If a quantity y depends on and varies with a quantity x then the rate of change of y with respect to x is ᵈʸ⁄dₓ.
Thus for example, the rate of change of pressure p with respect to height h is ᵈᵖ⁄dh.
A rate of change with respect to time is usually called as ‘the rate of change’, the ‘with respect to time’ being assumed.
Thus for example, a rate of change of current i is ᵈⁱ⁄dt and a rate of change of temperature θ is ᵈ^{θ}⁄dt and so on.
Example 1 :
Find the rate of change of the area of a circle with respect to its radius.
Solution :
If r be the radius and A be the area of a circle, then the formula to find the area of the circle is
A = πr^{2}
To find the rate of change of the area of a circle with respect to its radius, we have to find the derivative A in the above formula with respect to r.
ᵈᴬ⁄dᵣ = π(2r)
ᵈᴬ⁄dᵣ = 2πr
Example 2 :
Find the rate of change of the volume of a cylinder with respect to its radius.
Solution :
If r be the radius, h be the height and V be the volume of a cylinder, then the formula to find the area of the circle is
V = πr^{2}h
Rate of change of the volume V with respect to radius r :
ᵈⱽ⁄dᵣ = π(2r)h
ᵈⱽ⁄dᵣ = 2πrh
Example 3 :
Find the rate of change of the circumference C of a circle of radius r with respect to time t, if the radius is increasing at a rate of 2 cm per second.
Solution :
Formula to find the circumference of a circle :
C = 2πr
Rate of change of the circumference with respect to time t.
ᵈᶜ⁄dt = 2πᵈʳ⁄dt
Subsitute ᵈʳ⁄dt = 2.
ᵈᶜ⁄dt = 2π(2)
ᵈᶜ⁄dt = 4π cm/sec.
When the radius of a circle is increasing at a rate of 2 cm per second, its circumference is increasing at a rate of 4π cm per second.
Example 4 :
Find the rate at which the area A of a circle of radius r is increasing, when the radius is 5 cm and the radius is increasing at a rate of 0.5 cm per second.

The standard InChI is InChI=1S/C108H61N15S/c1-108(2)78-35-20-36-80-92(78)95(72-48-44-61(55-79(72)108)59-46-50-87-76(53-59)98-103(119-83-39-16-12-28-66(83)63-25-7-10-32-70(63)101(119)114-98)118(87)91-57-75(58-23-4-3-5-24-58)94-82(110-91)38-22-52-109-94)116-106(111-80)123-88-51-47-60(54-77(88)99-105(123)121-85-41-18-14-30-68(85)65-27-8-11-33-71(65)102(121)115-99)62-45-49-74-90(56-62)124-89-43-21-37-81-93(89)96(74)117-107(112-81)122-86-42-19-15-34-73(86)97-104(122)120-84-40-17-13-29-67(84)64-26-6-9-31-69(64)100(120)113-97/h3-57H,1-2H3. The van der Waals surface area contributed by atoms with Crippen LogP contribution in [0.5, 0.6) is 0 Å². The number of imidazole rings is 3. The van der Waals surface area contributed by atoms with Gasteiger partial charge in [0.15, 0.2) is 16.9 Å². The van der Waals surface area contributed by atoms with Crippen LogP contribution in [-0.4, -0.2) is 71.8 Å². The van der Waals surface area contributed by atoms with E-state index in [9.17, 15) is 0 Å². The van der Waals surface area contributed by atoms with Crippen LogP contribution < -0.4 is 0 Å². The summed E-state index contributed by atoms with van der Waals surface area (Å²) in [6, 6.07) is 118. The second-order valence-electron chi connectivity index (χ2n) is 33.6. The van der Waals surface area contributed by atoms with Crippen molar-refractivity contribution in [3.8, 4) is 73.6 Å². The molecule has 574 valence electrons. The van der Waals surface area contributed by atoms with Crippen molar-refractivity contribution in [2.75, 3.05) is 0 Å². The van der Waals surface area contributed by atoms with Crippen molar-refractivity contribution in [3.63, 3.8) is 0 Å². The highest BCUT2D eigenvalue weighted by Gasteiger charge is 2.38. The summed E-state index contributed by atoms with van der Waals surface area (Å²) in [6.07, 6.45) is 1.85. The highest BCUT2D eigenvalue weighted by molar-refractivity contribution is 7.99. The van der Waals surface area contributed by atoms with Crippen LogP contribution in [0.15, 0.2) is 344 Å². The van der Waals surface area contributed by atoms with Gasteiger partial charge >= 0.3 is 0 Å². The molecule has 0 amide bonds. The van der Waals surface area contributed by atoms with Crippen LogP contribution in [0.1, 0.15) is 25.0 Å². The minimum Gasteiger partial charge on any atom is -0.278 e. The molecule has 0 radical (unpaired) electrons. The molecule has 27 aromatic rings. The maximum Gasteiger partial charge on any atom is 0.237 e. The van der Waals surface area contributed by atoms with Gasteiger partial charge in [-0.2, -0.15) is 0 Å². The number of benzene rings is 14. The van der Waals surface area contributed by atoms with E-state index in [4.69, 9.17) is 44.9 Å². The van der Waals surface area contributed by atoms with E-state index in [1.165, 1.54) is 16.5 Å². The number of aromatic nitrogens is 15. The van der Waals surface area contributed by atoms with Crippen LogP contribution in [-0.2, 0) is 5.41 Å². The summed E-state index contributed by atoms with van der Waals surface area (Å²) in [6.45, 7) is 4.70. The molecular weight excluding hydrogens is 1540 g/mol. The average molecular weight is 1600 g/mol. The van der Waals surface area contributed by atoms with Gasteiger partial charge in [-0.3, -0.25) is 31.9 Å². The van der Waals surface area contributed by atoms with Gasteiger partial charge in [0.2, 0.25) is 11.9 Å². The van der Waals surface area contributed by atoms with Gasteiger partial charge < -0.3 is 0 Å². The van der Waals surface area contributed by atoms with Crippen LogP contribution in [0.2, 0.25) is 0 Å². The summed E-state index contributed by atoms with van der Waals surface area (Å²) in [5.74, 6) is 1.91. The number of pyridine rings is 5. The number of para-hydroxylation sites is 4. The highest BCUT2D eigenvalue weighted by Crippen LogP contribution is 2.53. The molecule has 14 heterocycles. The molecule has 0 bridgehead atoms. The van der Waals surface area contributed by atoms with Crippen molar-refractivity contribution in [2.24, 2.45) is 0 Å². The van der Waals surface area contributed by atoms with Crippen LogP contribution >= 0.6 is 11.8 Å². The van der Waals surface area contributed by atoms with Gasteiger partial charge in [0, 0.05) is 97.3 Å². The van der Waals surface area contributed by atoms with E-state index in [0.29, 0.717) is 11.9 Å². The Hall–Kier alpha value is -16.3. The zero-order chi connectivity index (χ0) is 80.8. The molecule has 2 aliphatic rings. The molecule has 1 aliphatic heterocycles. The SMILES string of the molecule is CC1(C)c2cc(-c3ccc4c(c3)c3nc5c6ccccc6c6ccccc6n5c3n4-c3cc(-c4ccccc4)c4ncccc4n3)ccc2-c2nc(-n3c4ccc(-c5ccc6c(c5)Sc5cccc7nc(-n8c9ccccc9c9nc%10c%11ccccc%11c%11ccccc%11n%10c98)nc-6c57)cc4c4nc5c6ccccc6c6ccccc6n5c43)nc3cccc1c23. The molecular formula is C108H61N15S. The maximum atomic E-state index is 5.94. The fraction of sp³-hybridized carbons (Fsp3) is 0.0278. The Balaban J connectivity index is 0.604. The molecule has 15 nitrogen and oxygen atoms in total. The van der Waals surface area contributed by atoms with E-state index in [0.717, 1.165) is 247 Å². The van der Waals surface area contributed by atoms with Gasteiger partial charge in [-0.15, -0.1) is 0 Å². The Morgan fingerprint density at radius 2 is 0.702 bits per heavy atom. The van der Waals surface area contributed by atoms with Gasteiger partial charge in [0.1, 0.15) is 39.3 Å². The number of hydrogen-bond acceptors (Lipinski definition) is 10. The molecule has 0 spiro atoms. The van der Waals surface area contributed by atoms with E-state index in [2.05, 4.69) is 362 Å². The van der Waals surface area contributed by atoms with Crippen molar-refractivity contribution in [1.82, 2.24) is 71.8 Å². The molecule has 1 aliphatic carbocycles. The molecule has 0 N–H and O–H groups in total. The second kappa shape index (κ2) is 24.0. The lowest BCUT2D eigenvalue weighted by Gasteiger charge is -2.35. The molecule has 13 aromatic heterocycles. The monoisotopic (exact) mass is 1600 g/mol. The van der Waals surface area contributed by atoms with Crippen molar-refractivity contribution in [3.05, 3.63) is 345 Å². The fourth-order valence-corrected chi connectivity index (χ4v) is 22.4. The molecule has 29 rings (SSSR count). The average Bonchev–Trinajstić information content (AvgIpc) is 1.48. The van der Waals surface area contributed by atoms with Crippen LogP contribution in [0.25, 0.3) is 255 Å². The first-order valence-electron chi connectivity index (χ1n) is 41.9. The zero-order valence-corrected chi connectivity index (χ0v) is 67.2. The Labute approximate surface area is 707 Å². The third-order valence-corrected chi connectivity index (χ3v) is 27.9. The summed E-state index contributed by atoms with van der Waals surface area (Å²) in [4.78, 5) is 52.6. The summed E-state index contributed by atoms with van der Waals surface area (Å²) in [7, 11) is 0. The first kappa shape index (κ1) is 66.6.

Solution :
Formula to find the area of a circle :
A = πr^{2}
Rate of change of the area with respect to time t.
ᵈᴬ⁄dt = π(2r)ᵈʳ⁄dt
ᵈᴬ⁄dt = 2πrᵈʳ⁄dt
Substitute r = 5 and ᵈʳ⁄dt = 0.05.
ᵈᴬ⁄dt = 2π(5)(0.5)
ᵈᴬ⁄dt = π cm^{2}/sec
Wen the radius of a circle is 5 cm and the radius is increasing at a rate of 0.5 cm per second, area of the circle is increasing at a rate of π cm square per second.
Example 5 :
The length x meters of a certain metal rod at temperature θ°C is given by
x = 1 + 0.00005θ + 0.0000004θ^{2}
Determine the rate of change of length in mm/°C when the temperature is
(i) 100°C and
(ii) 400°C.
Solution :
To get rate of change of length with respect to temperature, we have to find the derivative x with resepct to θ.
x = 1 + 0.00005θ + 0.0000004θ^{2}
ᵈˣ⁄dθ = 0 + 0.00005(1) + 0.0000004(2θ)
ᵈˣ⁄dθ = 0.00005 + 0.0000008θ
Part (i) :
When θ = 100°C,
ᵈˣ⁄dθ = 0.00005 + 0.0000008(100)
ᵈˣ⁄dθ = 0.00005 + 0.00008
ᵈˣ⁄dθ = 0.00013 m/°C
To change meters to millimeters, multiply meters by 1000.
ᵈˣ⁄dθ = (0.00013 ⋅ 1000) mm/°C
ᵈˣ⁄dθ = 0.13 mm/°C
Part (ii) :
When θ = 400°C,
ᵈˣ⁄dθ = 0.00005 + 0.0000008(400)
ᵈˣ⁄dθ = 0.00005 + 0.00032
ᵈˣ⁄dθ = 0.00037 m/°C
ᵈˣ⁄dθ = (0.00037 ⋅ 1000) mm/°C
ᵈˣ⁄dθ = 0.37 mm/°C
Example 6 :
The luminous intensity I candelas of a lamp at varying voltage V is given by : I = 4 ⋅ 10^{-4}V^{2}. Determine the voltage at which the light is increasing at a rate of 0.6 candelas per volt.
Solution :
The rate of change of light with respect to voltage is given by ᵈᶦ⁄dᵥ.
I = 4 ⋅ 10^{-4}V^{2}
ᵈᶦ⁄dᵥ = 4 ⋅ 10^{-4}(2V)
ᵈᶦ⁄dᵥ = 8 ⋅ 10^{-4}V
Given : The light is increasing at 0.6 candelas per volt.
Substitute ᵈᶦ⁄dᵥ = 0.6 into the above equation and solve for V.
0.6 = 8 ⋅ 10^{-4}V
V = 750 volts
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